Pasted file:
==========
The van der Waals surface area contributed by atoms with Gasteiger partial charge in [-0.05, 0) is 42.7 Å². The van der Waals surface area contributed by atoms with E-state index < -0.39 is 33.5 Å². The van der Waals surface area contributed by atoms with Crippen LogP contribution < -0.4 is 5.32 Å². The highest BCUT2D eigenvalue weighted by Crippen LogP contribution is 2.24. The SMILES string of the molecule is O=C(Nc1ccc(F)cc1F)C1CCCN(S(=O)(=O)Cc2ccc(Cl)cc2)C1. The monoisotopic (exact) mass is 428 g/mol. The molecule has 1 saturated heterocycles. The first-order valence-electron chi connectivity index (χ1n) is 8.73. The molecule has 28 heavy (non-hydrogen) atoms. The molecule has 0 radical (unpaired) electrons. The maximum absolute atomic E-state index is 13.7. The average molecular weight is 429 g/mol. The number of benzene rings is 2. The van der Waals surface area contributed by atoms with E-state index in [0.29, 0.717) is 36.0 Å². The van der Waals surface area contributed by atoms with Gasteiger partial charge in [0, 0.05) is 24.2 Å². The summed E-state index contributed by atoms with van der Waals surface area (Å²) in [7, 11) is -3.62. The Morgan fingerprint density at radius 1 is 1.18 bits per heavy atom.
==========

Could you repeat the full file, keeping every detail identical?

The van der Waals surface area contributed by atoms with Gasteiger partial charge in [-0.05, 0) is 42.7 Å². The van der Waals surface area contributed by atoms with E-state index < -0.39 is 33.5 Å². The van der Waals surface area contributed by atoms with Crippen LogP contribution < -0.4 is 5.32 Å². The highest BCUT2D eigenvalue weighted by Crippen LogP contribution is 2.24. The SMILES string of the molecule is O=C(Nc1ccc(F)cc1F)C1CCCN(S(=O)(=O)Cc2ccc(Cl)cc2)C1. The monoisotopic (exact) mass is 428 g/mol. The molecule has 1 saturated heterocycles. The first-order valence-electron chi connectivity index (χ1n) is 8.73. The molecule has 28 heavy (non-hydrogen) atoms. The molecule has 0 radical (unpaired) electrons. The maximum absolute atomic E-state index is 13.7. The average molecular weight is 429 g/mol. The number of benzene rings is 2. The van der Waals surface area contributed by atoms with E-state index in [0.29, 0.717) is 36.0 Å². The van der Waals surface area contributed by atoms with Gasteiger partial charge in [0, 0.05) is 24.2 Å². The summed E-state index contributed by atoms with van der Waals surface area (Å²) in [7, 11) is -3.62. The Morgan fingerprint density at radius 1 is 1.18 bits per heavy atom.